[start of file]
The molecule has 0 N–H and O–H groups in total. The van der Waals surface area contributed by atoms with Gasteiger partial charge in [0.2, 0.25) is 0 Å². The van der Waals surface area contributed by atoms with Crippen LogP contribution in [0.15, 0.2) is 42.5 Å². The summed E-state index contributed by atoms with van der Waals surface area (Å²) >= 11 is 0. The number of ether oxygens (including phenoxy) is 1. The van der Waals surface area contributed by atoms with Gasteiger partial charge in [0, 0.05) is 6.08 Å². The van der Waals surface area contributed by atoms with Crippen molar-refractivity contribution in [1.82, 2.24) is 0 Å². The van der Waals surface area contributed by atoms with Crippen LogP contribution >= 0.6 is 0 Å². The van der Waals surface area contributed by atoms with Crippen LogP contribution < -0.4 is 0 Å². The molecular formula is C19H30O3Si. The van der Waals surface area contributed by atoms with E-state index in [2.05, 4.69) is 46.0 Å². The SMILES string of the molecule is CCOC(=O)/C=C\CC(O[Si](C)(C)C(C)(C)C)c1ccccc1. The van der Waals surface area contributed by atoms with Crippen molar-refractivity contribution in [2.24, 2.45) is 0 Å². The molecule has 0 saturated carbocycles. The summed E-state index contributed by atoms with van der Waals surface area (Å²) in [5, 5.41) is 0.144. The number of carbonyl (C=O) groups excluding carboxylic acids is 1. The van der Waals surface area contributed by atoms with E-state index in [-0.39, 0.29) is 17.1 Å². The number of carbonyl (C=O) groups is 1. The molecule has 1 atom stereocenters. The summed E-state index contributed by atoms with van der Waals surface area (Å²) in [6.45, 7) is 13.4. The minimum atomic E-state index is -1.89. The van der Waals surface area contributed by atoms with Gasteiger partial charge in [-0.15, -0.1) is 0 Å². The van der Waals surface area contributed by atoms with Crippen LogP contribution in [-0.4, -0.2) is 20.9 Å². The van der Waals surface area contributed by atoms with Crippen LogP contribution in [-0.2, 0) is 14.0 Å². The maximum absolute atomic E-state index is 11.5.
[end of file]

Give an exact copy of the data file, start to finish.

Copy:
The molecule has 0 N–H and O–H groups in total. The van der Waals surface area contributed by atoms with Gasteiger partial charge in [0.2, 0.25) is 0 Å². The van der Waals surface area contributed by atoms with Crippen LogP contribution in [0.15, 0.2) is 42.5 Å². The summed E-state index contributed by atoms with van der Waals surface area (Å²) >= 11 is 0. The number of ether oxygens (including phenoxy) is 1. The van der Waals surface area contributed by atoms with Gasteiger partial charge in [0, 0.05) is 6.08 Å². The van der Waals surface area contributed by atoms with Crippen molar-refractivity contribution in [1.82, 2.24) is 0 Å². The van der Waals surface area contributed by atoms with Crippen LogP contribution >= 0.6 is 0 Å². The van der Waals surface area contributed by atoms with Crippen LogP contribution < -0.4 is 0 Å². The molecular formula is C19H30O3Si. The van der Waals surface area contributed by atoms with E-state index in [2.05, 4.69) is 46.0 Å². The SMILES string of the molecule is CCOC(=O)/C=C\CC(O[Si](C)(C)C(C)(C)C)c1ccccc1. The van der Waals surface area contributed by atoms with Crippen molar-refractivity contribution in [2.24, 2.45) is 0 Å². The molecule has 0 saturated carbocycles. The summed E-state index contributed by atoms with van der Waals surface area (Å²) in [5, 5.41) is 0.144. The number of carbonyl (C=O) groups excluding carboxylic acids is 1. The van der Waals surface area contributed by atoms with E-state index in [-0.39, 0.29) is 17.1 Å². The number of carbonyl (C=O) groups is 1. The molecule has 1 atom stereocenters. The summed E-state index contributed by atoms with van der Waals surface area (Å²) in [6.45, 7) is 13.4. The minimum atomic E-state index is -1.89. The van der Waals surface area contributed by atoms with Gasteiger partial charge in [-0.15, -0.1) is 0 Å². The van der Waals surface area contributed by atoms with Crippen LogP contribution in [-0.4, -0.2) is 20.9 Å². The van der Waals surface area contributed by atoms with Crippen LogP contribution in [-0.2, 0) is 14.0 Å². The maximum absolute atomic E-state index is 11.5.